Gnoblins is a dungeon building game, similar to Dungeon Keeper and to some extend to Dwarf Fortress. You can play a single level (~1-2 hours playtime). There's no dedicated tutorial, but I tried to make the game accessible and a little in-game guide. There should be no crashes or hard bugs, but you will encounter some glitches for sure Posted Image

 

Requirements:
Best to have atleast a duo core CPU, windows Vista or above, a dedicated GPU. Thought it runs on an Intel HD 4000, it is really slow on such a GPU. I've tested it on NVidia/AMD/Intel GPUs on Vista/Win7.

 

Timeinvestment:
As long as you find it interesting :)

 

If you want to help out, I would really love to get some feedback. Here would be a list of feedback from top to lowest priority:
1. Do you have any issues installing/starting the game ?
2. A brutal honest answer: Do you like it ? (Please, don't be nice, just honest !)
3. There's no dedicated tutorial, so, do you have a lot of issues getting into the game ?
4. More detailed: What do you like most ? What do you dislike most ?
5. What do you think need most work ?
6. What do you think would improve the game experience ?
7. Is the game to hard/easy ?
8. Is the game to slow/fast ?

 

Intersted ? Then send me a PM pleased Posted Image




Preparing my engine for Vulkan API

Posted by , 27 January 2016 - - - - - - · 1,018 views

Looking at the vulkan api so far, it could solve many of my rendering performance issues in my engine. My engine was based on OpenGL 1.2, followed by a transition to OGL 2.0 and lot of extension later left me with a more or less modern deferred render engine. Still, there exists some really old and ugly rendering code, most famous the GUI code. My gui code is based on pure immediate mode commands, calculating and rendering every single icon and every single text letter every single frame. According to gDebugger a screen full of text adds more than 15k api calls !

 

But... and this is the reason I never refactored it earlier, the performance impact was relative small. On my workstation the performance difference by enabling/disabling the gui is negligible, so API calls alone are not the reason for low performance. Thought this might have more impact on slower PCs. I took comfort in thinking, that once lot of text is displayed on the screen, atleast the performance impact while rendering the 3d world is not that obvious, better said, hidden by the wall of text ;-)

 

Immediate mode will (most likely ;-) ) be not available in the Vulkan API, so, it would be a good idea to refactor the gui first and take the gui renderer as test object for my first vulkan based rendering approach. Thought the API is not officially available yet, it seems that it will work concurrently with OpenGL. My gui renderer although shares some of the more interesting core stuff of the 3d render engine, that is texture/shader/pipeline management.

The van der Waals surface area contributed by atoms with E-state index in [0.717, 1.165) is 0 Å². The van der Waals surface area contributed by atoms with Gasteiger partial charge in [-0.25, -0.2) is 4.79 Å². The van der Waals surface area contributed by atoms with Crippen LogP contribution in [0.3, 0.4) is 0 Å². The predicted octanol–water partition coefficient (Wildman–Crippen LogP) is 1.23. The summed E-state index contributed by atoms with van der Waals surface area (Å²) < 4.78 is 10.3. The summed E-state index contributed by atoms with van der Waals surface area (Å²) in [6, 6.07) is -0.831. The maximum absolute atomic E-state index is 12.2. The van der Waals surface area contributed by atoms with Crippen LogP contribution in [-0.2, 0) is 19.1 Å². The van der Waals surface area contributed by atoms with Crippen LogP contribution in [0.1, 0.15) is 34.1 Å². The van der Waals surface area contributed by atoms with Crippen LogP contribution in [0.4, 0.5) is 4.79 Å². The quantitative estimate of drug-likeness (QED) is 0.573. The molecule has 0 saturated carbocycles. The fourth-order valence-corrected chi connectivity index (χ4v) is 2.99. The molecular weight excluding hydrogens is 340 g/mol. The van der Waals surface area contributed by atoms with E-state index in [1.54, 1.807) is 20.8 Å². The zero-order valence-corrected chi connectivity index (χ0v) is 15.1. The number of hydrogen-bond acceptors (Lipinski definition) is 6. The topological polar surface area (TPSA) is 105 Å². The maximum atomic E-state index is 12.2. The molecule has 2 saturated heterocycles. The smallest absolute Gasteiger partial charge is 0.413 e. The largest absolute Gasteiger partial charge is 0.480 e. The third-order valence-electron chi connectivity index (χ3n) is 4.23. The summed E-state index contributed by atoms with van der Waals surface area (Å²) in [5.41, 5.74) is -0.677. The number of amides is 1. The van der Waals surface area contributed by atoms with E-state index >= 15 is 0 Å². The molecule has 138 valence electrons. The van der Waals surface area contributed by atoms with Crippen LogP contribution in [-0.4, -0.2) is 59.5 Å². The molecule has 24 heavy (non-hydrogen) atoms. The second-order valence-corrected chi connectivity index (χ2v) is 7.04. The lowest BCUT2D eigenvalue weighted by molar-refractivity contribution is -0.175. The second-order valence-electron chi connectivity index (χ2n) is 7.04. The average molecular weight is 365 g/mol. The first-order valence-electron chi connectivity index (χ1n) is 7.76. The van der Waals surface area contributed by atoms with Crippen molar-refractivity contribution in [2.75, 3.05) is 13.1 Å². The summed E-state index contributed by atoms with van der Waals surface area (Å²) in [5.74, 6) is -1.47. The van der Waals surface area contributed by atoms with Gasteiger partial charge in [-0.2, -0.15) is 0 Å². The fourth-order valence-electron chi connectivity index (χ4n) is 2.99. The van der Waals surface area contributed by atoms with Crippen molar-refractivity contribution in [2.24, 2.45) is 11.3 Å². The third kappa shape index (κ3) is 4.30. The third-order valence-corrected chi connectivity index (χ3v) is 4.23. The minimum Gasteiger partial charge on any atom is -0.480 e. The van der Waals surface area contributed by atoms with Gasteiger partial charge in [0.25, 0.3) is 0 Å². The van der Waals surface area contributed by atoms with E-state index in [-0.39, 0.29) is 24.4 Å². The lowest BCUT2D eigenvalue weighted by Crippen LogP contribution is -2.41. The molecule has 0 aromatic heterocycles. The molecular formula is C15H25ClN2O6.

So, what did I do to refactor my gui engine ?

 

First off, it is based on buffers only. Buffers are accessed by un-/mapping it, gui elements are calculated, cached and batched. I implemented a buffer allocation mechanism (multi-core ready) including defragmentation, a command queue (multi-core ready) including multiple sub-queues. And eventually my shaders needed to be updated to work with the old and new system.

 

I can toggle both renderer during run-time and so far both work perfectly. The performance increase depends on the hardware, my laptop with i5 running the game on an intel HD 4000 benefits most of it, but the overall performance on a HD4000 is really bad, so the felt impact isn't that great. Nevertheless, some quick tests show, that fullscreen text rendering consumed up to 30/40ms per frame (horrible!) with the old approach , and 1-2ms with the new approach. I think, that the performance could be increaded further by utilizing the buffer better (eg double buffering), but the real performance killer is the 3d-rendering engine (too many state changed, no instancing, low batching utilization).

 

Next I will exchange my own math library implementation with glm, maybe I can get some more performance improvements out of it.

 

PS: after verifying the performance again, 30/40ms seems to be just wrong. It is more like taking it down from 5-6ms to 3-4ms. Thought the game is really slow on a HD4000. At higher settings I get only 7fps, the GPU needs 112 ms longer than the CPU to finish its work, without any further API calls or whatever involved. Reducing the settings and render resolution helps a lot, but it is not really comparable to the mobile dedicated NVidia GPU I have in my notebook, where it runs flawless .










PARTNERS